Foundation for Independent Higher Education

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Foundation for Independent Higher Education
Abbreviation FIHE
Motto The Partnership for Private Colleges
Formation 1958; merged in 2010 with The Council of Independent Colleges
Type 501(c)(3) Organization
Purpose Independent Higher Education
Region served
United States
State Fund Members
Executive Director
Ned Moore
Website [1]

The Foundation for Independent Higher Education (FIHE) is the national office for a network of state-based private college fundraising associations in the United States.[1] It was founded in 1958 as The Independent College Funds of America. In 2010 it merged into the Council of Independent Colleges. FIHE was created to support the work of the regional fundraising consortia, to secure additional financial resources in support of America's independent colleges and universities and their students.[2] FIHE today supports 32 state consortia through member services programs, professional development workshops, collaborative initiatives, and grant programs made possible by gifts from corporations as well as from its own endowment. Based in Washington, DC, FIHE has provided nearly $100 million in grants to and through its member state consortia, and has had a tangible impact on the growth and development of the private college sector in America.[3]

National impact[edit]

For over 50 years, FIHE's efforts have been focused on:

  • Securing philanthropic support for private colleges and universities, primarily from the corporate sector;
  • Developing collaborative programs of mutual interest to donors and institutions in the private college sector;
  • Celebrating the unique characteristics and contributions to our nation of our private colleges and universities;
  • Strategically linking the corporate and philanthropic objectives of business and industry with the strengths and opportunities provided by a national network of 32 state funds and their nearly 600 member colleges and universities.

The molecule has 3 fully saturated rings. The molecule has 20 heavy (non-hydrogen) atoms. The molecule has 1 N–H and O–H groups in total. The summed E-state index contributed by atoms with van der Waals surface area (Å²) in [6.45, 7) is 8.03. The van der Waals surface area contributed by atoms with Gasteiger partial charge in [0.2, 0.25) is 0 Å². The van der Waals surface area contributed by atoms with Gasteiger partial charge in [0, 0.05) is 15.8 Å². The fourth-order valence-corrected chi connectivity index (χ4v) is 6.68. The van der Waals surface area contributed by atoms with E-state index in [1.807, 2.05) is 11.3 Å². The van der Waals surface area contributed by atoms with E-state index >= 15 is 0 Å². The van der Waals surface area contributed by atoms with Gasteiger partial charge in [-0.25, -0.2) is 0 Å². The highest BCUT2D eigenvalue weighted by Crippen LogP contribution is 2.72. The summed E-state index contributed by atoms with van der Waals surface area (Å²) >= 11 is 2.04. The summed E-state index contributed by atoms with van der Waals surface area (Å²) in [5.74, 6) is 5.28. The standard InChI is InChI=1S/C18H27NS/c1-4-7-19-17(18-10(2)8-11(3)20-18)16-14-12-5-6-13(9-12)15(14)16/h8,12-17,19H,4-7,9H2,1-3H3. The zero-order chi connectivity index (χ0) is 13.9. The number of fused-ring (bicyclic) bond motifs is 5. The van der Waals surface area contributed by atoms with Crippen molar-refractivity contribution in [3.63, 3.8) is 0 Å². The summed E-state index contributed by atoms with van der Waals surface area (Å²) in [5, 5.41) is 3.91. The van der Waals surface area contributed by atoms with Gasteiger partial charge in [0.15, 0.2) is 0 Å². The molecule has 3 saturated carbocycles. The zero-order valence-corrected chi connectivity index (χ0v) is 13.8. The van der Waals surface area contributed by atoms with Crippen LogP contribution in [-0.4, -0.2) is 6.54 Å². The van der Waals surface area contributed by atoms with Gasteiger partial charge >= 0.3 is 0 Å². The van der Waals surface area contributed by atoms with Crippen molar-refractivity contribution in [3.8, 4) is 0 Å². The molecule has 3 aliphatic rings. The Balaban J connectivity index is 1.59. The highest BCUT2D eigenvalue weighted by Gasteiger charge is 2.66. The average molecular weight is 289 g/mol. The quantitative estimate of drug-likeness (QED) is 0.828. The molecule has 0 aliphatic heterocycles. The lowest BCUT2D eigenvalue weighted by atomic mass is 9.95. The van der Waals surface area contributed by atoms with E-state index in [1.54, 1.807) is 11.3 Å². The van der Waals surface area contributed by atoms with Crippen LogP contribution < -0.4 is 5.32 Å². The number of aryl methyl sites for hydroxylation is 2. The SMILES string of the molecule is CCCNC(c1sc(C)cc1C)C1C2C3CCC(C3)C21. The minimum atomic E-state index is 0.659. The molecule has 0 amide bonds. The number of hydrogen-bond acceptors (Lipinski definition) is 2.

Including all state-generated support, direct FIHE grants and its challenge grant components, more than $1.6 billion has been secured for the private college sector for such purposes as budget support, scholarship programs, faculty development, the enhancement of science and mathematics education (see STEM fields), career services program, curriculum development, and minority student educational achievement.[4][2]


Among FIHE's current signature programs are:[5]

  • National Venture Fund grants, supporting states in innovative collaborative projects benefitting their private colleges;
  • FIHE/UPS Scholarship Program, providing over $1.5 million a year in scholarship support for private college students with demonstrated need and academic promise.
  • First Opportunity Partners program, enhancing private college access and opportunity for low-income, minority, first generation, and new American students. Its three-fold purpose is to broaden the accessibility to higher education, to strengthen student retention and academic experiences, and to prepare students for the future world of work.

State Fund Members[edit]

To help strengthen the nation's private college sector, FIHE works through, and provides financial support for, state-based associations of private colleges and universities.

FIHE's State Partners are:[6]

Presidents and executive directors[edit]

  • 1958-67 - Gerald P. Burns
  • 1968-73 - Byron K. Trippet
  • 1973-75 - William F. Young
  • 1975-86 - John A. Logan, Jr.
  • 1986-88 - John M. Duggan
  • 1988-89 - Francis J. Mertz
  • 1989-92 - John P. Blessington
  • 1992-99 - Carole B. Whitcomb
  • 1999-08 - William E. Hamm
  • 2008-10 - Myrvin F. Christopherson
  • 2010 -- - Ned Moore

Recent merger[edit]

FIHE recently began a new partnership with the Council of Independent Colleges, a national organization also known for its work in strengthening the private college sector. The two organizations merged in October, 2010. With their programs brought together under one roof, FIHE and CIC are working together to achieve even greater national reach and program synergies to benefit independent higher education.[7][8]


  1. ^ "National Association of Independent Colleges and Universities". Retrieved 2015-02-21. 
  2. ^ a b Archived from the original on September 5, 2010. Retrieved August 26, 2010.  Missing or empty |title= (help)
  3. ^ "CIC's State Fund Program". Retrieved 2015-02-21. 
  4. ^ "CIC's State Fund Program". Retrieved 2015-02-21. 
  5. ^ "CIC's State Fund Program". Retrieved 2015-02-21. 
  6. ^ "CIC's State Fund Program". Retrieved 2015-02-21. 
  7. ^ "CIC's State Fund Program". Retrieved 2015-02-21. 
  8. ^ "The Council of Independent Colleges". Retrieved 2015-02-21. 

External links[edit]